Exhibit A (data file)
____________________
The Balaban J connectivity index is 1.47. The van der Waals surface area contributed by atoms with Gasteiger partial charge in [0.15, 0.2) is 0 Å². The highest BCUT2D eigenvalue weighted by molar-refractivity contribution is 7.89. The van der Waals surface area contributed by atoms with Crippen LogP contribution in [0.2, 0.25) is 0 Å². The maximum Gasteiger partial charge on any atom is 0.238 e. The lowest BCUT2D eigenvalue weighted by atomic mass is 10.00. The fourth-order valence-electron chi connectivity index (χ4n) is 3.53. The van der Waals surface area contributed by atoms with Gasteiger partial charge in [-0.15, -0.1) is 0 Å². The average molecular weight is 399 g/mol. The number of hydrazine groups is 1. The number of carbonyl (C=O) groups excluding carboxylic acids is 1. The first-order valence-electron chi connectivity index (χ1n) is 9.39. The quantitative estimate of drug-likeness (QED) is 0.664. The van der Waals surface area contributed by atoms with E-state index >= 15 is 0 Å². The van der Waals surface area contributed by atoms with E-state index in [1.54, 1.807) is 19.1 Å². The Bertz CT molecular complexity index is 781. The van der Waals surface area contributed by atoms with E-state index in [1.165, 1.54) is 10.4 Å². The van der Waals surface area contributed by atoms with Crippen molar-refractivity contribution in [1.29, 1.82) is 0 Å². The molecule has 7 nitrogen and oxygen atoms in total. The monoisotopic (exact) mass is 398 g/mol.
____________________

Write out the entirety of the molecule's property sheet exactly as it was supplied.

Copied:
The Balaban J connectivity index is 1.47. The van der Waals surface area contributed by atoms with Gasteiger partial charge in [0.15, 0.2) is 0 Å². The highest BCUT2D eigenvalue weighted by molar-refractivity contribution is 7.89. The van der Waals surface area contributed by atoms with Crippen LogP contribution in [0.2, 0.25) is 0 Å². The maximum Gasteiger partial charge on any atom is 0.238 e. The lowest BCUT2D eigenvalue weighted by atomic mass is 10.00. The fourth-order valence-electron chi connectivity index (χ4n) is 3.53. The van der Waals surface area contributed by atoms with Gasteiger partial charge in [-0.15, -0.1) is 0 Å². The average molecular weight is 399 g/mol. The number of hydrazine groups is 1. The number of carbonyl (C=O) groups excluding carboxylic acids is 1. The first-order valence-electron chi connectivity index (χ1n) is 9.39. The quantitative estimate of drug-likeness (QED) is 0.664. The van der Waals surface area contributed by atoms with E-state index >= 15 is 0 Å². The van der Waals surface area contributed by atoms with E-state index in [1.54, 1.807) is 19.1 Å². The Bertz CT molecular complexity index is 781. The van der Waals surface area contributed by atoms with E-state index in [1.165, 1.54) is 10.4 Å². The van der Waals surface area contributed by atoms with Crippen molar-refractivity contribution in [1.29, 1.82) is 0 Å². The molecule has 7 nitrogen and oxygen atoms in total. The monoisotopic (exact) mass is 398 g/mol.